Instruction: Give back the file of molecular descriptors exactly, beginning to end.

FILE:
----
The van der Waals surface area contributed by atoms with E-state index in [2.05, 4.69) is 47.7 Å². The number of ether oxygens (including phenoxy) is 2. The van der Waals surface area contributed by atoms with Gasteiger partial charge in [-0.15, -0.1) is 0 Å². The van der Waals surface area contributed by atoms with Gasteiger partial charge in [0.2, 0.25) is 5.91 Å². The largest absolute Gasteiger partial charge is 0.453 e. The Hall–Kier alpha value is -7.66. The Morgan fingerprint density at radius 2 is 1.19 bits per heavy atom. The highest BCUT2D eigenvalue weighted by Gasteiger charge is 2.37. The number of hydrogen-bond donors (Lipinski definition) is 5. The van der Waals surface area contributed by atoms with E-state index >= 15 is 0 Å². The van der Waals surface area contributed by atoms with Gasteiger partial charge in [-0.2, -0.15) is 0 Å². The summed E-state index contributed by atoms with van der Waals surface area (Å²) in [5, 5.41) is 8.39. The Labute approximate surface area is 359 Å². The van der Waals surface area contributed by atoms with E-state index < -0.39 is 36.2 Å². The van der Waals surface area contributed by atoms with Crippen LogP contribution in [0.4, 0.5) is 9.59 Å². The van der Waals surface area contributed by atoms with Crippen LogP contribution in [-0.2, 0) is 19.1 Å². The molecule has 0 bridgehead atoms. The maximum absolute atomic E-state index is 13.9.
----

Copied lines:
The van der Waals surface area contributed by atoms with E-state index in [2.05, 4.69) is 47.7 Å². The number of ether oxygens (including phenoxy) is 2. The van der Waals surface area contributed by atoms with Gasteiger partial charge in [-0.15, -0.1) is 0 Å². The van der Waals surface area contributed by atoms with Gasteiger partial charge in [0.2, 0.25) is 5.91 Å². The largest absolute Gasteiger partial charge is 0.453 e. The Hall–Kier alpha value is -7.66. The Morgan fingerprint density at radius 2 is 1.19 bits per heavy atom. The highest BCUT2D eigenvalue weighted by Gasteiger charge is 2.37. The number of hydrogen-bond donors (Lipinski definition) is 5. The van der Waals surface area contributed by atoms with E-state index >= 15 is 0 Å². The van der Waals surface area contributed by atoms with Gasteiger partial charge in [-0.2, -0.15) is 0 Å². The summed E-state index contributed by atoms with van der Waals surface area (Å²) in [5, 5.41) is 8.39. The Labute approximate surface area is 359 Å². The van der Waals surface area contributed by atoms with E-state index < -0.39 is 36.2 Å². The van der Waals surface area contributed by atoms with Crippen LogP contribution in [0.4, 0.5) is 9.59 Å². The van der Waals surface area contributed by atoms with Crippen LogP contribution in [-0.2, 0) is 19.1 Å². The molecule has 0 bridgehead atoms. The maximum absolute atomic E-state index is 13.9.